My name is Mitchel Cohen, and I’m representing the Brooklyn Greens, a local of the Green Party of New York. I am here to speak IN FAVOR of the proposed changes to the permitting process, which quite reasonably seeks to limit to 30 the number of people in any lawful procession, and after that a permit is required. Yes!!! The police brass finally understand what we meant by “Don’t trust anyone over 30!”
No more the 30 smokers milling about in front of restaurants befouling the air – every grouping of smokers must get a permit! Thirty cars driving down Broadway in rush hour – GET A PERMIT OR FACE ARREST! Thirty cadets coming out of the Police Academy on East 20th Street – NO PERMIT, NO GRADUATION! Thirty sailors in Times Square during Meet the Fleet week – GET A PERMIT or back on your boat!
I do have some questions, though:
a) Funeral processions? What if there are 31 cars in the procession to the cemetery? Will the beloved corpse be detained?
b) What is the length of time in which 30 people must pass through a subway turnstile before a permit can be required?
c) What is the physical proximity in yardage needed to designate random passersby a “procession” and thus require a permit? What if they are all wearing the same political button?
d) What if 30 people walk past a checkpoint and they are all smiling – do they require a permit? What if they are whistling, or all wearing the same t-shirt?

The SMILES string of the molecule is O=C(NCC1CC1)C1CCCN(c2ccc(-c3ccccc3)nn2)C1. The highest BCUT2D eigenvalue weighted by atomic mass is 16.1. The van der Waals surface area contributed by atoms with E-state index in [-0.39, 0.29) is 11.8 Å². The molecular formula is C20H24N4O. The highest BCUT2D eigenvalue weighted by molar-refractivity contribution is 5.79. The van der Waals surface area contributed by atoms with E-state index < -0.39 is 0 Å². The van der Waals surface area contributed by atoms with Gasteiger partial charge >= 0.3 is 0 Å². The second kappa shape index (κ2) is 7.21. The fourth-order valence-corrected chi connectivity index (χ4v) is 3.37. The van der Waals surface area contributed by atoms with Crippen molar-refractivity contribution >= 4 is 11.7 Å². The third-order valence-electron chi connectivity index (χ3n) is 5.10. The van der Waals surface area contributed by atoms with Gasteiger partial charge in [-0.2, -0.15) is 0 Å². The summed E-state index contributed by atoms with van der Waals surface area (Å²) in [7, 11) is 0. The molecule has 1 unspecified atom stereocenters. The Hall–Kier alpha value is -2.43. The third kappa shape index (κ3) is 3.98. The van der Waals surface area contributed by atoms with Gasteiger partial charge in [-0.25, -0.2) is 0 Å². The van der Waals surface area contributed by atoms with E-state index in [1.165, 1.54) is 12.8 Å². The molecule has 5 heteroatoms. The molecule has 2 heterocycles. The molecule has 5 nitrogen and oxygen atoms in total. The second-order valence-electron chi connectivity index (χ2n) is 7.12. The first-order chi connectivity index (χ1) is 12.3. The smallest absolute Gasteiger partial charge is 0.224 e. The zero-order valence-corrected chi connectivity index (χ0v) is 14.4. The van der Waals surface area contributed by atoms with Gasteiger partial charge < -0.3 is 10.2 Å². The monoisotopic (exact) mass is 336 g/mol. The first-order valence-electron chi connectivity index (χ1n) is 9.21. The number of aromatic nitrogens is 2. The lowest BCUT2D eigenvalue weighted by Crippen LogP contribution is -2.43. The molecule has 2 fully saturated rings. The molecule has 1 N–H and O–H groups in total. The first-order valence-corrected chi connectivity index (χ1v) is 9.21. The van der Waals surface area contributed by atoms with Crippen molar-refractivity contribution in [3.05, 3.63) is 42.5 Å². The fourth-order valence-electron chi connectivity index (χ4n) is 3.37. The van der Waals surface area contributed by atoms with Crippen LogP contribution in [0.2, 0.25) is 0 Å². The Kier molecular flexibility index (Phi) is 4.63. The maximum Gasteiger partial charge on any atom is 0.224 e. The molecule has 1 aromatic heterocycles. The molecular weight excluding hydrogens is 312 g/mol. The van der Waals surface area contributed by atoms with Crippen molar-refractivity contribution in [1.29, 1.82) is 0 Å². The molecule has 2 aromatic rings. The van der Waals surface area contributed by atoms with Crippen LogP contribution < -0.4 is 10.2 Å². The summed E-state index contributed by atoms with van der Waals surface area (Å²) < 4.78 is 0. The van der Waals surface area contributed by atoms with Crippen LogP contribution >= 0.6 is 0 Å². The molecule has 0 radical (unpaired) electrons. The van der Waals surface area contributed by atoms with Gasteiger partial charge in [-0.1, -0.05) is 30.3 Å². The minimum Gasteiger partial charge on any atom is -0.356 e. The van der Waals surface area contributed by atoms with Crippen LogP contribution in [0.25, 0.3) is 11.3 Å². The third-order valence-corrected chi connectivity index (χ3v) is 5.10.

e) What if the musicians in the New York Philharmonic are walking together to perform at the stage in Central Park – can they be considered acting in concert?
f) Especially in the holiday season, what about 30 Christmas carolers – OK, no permit needed, right? What if they go from house to house caroling but suddenly switch to antiwar songs, will they need a permit then?
g) Does the proposed procedure also limit police shootings of African- American males to 30 bullets?
h) What about those months on the calendar that have exactly 30 days.
Do we need to lessen them by at least one day each and then create a new month out of the extra days? Let’s call the new month, for argument’s sake, Thermidor.
I salute the police brass for grabbing the bull by the horns and initiating this important venture. For too long police officials have been forced to sit impotently on the sidelines as the Constitution granted only the elected legislative, executive and judicial officials the power to make the laws that govern us. In my view, it is time for NYPD officials to come out of the closet as the fourth branch of government, to imbue upon themselves the power to make laws and supercede those elected constitutional bodies.
A good beginning occurred when the NYPD brass decided not to permit officers to provide statements after killing a suspect even to internal investigators, until a great deal of time had passed and cover stories could be fabricated and synchronized. That blue wall of silence stands proud and needs to be extended everywhere, like an iron curtain around this city.
That is why all New Yorkers must support this and other measures through which police officials grant themselves the authority to regulate who is and who is not allowed the right to freedom of speech and assembly. Remember 9-11. We’ll show those “terrorists” what real freedom is all about. Thank you very much.